For the microencapsulation of pharmaceutical active ingredients, a biocompatible polymer is dissolved in an organic solvent (polymer solvent) which is not miscible with water. Biologically degradable as well as biologically non-degradable polymers can be used as biocompatible polymers. While biologically non-degradable polymers are primarily suitable for oral application, biologically degradable polymers are mainly used for parenteral or oral application.
Particularly suitable biologically degradable polymers are poly-L-lactide, poly-D,L-lactide and lactide-glycolide copolymers of varying composition, particularly poly-D,L-lactide coglycolides with a molar ratio of 10:90 (PLG 10/90) to 90:10 (PLG 90/10). Mixtures of the named polymers may also be used. Halogenated hydrocarbons such as CH2 C12 or CHCl3 are examples of the polymer solvent.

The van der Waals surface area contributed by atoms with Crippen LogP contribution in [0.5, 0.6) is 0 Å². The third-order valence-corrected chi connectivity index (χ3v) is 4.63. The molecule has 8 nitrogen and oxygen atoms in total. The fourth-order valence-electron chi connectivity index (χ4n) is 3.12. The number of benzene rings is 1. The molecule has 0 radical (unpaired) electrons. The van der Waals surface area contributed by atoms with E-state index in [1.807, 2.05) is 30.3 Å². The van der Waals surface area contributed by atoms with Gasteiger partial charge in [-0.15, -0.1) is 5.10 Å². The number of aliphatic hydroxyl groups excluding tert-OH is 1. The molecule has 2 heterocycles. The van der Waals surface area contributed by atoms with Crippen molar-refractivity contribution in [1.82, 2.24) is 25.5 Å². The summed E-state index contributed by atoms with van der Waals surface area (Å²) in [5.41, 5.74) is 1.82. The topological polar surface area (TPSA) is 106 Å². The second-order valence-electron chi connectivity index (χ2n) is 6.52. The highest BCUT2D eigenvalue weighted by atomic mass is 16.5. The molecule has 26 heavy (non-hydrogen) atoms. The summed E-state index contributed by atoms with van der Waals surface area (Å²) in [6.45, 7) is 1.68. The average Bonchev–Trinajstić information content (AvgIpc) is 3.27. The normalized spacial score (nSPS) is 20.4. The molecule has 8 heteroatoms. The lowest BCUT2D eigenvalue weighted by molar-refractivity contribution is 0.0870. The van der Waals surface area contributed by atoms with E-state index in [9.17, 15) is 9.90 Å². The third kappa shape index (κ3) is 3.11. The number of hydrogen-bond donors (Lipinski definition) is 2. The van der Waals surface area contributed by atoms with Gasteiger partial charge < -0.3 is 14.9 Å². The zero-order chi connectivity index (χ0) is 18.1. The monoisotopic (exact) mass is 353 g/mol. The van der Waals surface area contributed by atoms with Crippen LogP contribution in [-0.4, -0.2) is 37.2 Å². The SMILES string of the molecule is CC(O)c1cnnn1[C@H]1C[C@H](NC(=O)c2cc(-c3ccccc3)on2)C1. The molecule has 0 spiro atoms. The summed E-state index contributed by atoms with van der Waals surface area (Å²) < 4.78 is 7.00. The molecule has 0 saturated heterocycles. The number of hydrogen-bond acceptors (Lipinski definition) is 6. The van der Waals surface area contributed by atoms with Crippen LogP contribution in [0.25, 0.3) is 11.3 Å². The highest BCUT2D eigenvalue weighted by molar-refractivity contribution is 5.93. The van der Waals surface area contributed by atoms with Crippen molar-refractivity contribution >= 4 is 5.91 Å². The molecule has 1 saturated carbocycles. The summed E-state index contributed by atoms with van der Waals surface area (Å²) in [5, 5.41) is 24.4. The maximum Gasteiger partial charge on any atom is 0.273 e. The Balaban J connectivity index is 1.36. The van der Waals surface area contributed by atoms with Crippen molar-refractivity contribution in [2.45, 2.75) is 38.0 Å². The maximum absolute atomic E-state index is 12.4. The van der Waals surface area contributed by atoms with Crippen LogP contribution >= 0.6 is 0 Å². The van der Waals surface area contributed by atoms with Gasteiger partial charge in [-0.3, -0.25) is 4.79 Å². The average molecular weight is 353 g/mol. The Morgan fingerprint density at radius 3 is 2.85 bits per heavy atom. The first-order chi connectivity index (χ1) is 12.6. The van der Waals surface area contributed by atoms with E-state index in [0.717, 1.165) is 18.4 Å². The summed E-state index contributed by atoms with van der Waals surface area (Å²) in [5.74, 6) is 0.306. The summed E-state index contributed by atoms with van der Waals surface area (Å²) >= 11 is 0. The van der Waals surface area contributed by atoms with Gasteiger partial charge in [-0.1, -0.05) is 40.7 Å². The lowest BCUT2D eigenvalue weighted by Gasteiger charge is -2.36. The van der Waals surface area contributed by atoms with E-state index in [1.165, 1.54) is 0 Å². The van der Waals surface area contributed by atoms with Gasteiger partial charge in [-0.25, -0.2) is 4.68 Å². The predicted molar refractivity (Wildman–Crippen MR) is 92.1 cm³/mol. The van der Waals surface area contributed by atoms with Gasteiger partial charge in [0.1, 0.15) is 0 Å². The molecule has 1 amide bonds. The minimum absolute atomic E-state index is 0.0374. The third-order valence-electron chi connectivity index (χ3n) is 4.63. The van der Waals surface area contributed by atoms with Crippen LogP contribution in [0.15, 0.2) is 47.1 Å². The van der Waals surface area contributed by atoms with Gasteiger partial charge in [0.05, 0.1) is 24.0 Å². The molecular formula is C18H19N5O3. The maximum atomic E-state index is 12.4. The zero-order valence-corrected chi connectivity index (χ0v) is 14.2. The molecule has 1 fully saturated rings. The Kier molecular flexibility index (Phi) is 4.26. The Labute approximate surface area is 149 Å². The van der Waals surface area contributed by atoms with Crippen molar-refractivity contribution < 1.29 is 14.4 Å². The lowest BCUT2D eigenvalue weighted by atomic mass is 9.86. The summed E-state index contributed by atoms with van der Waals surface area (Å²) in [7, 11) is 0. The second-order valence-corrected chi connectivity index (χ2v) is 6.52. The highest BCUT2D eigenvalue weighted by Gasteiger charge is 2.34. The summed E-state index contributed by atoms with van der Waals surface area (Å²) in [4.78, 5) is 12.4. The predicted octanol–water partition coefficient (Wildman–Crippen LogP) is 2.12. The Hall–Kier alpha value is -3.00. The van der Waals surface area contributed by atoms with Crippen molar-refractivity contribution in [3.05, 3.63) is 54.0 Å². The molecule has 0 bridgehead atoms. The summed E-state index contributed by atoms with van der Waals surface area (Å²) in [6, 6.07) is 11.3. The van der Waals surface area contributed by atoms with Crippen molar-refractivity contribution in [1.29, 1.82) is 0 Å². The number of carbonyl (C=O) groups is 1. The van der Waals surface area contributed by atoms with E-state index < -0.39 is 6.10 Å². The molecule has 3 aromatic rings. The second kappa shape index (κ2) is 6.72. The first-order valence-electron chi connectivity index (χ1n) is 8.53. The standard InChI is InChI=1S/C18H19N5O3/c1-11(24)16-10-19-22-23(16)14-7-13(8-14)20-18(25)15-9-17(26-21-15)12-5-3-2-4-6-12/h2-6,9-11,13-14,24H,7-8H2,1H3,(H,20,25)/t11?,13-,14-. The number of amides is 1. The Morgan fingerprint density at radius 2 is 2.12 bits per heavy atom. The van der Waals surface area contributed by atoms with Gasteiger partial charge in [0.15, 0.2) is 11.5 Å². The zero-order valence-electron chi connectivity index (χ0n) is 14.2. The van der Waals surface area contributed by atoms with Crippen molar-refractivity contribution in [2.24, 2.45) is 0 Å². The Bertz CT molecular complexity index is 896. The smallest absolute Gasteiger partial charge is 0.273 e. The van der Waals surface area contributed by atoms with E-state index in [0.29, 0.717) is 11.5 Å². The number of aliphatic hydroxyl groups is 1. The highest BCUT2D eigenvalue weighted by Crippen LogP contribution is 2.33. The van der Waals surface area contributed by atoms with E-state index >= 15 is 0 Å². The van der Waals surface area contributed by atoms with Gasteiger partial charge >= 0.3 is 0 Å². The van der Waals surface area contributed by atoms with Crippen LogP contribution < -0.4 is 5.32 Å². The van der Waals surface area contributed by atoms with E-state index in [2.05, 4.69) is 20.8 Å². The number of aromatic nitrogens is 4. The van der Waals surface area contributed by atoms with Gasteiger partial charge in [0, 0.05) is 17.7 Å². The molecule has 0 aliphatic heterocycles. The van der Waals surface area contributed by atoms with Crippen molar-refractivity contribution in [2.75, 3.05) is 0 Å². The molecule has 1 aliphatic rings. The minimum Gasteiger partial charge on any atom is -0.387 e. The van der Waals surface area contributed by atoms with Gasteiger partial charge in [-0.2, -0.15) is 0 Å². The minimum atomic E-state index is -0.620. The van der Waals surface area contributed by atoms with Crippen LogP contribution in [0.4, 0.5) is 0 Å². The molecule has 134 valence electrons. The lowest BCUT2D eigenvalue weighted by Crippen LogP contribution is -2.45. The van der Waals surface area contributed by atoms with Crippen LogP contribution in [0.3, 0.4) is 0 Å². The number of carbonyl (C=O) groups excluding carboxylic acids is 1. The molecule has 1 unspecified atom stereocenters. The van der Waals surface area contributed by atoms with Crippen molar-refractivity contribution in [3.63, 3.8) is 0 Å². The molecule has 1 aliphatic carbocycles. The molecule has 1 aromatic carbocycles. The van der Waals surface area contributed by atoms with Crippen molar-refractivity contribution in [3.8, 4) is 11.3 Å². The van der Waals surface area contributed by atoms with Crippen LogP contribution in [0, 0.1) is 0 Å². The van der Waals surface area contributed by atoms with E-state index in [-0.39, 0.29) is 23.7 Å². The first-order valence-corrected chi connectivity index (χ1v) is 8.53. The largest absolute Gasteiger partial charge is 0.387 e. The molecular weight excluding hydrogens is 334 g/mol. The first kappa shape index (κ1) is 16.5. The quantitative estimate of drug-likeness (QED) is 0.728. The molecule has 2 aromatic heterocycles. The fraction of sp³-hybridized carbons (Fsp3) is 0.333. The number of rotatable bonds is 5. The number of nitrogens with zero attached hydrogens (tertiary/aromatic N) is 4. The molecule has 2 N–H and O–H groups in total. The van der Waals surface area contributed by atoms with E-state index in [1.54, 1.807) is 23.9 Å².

The pharmaceutical active ingredient to be encapsulated is either dispersed directly in the solution of the polymer or added in form of an aqueous solution to the polymer solution. The process according to the invention is suitable for the microencapsulation of water-soluble substances and preferably those which are biologically active. Examples of such biologically active substances are hormones and hormone release factors as well as hormone antagonists, analgesics, antiepileptics, cytostatics, antipyretics, chemo-therapeutics, narcotic-antagonists and sedatives. Particularly suitable active ingredients are amino acids, peptides and proteins, with and without additional non-protein proportion. These include for example the gonadotropin-releasing-hormone (GnRH) and its analogues (agonists and antagonists), calcitonin, growth hormone and hormone of the release of growth hormone, somatostatin and its analogues, parathyroid hormone (PTH) and its short-chain analogues. Also suitable are gene products and gene (DNA) and RNA fragments.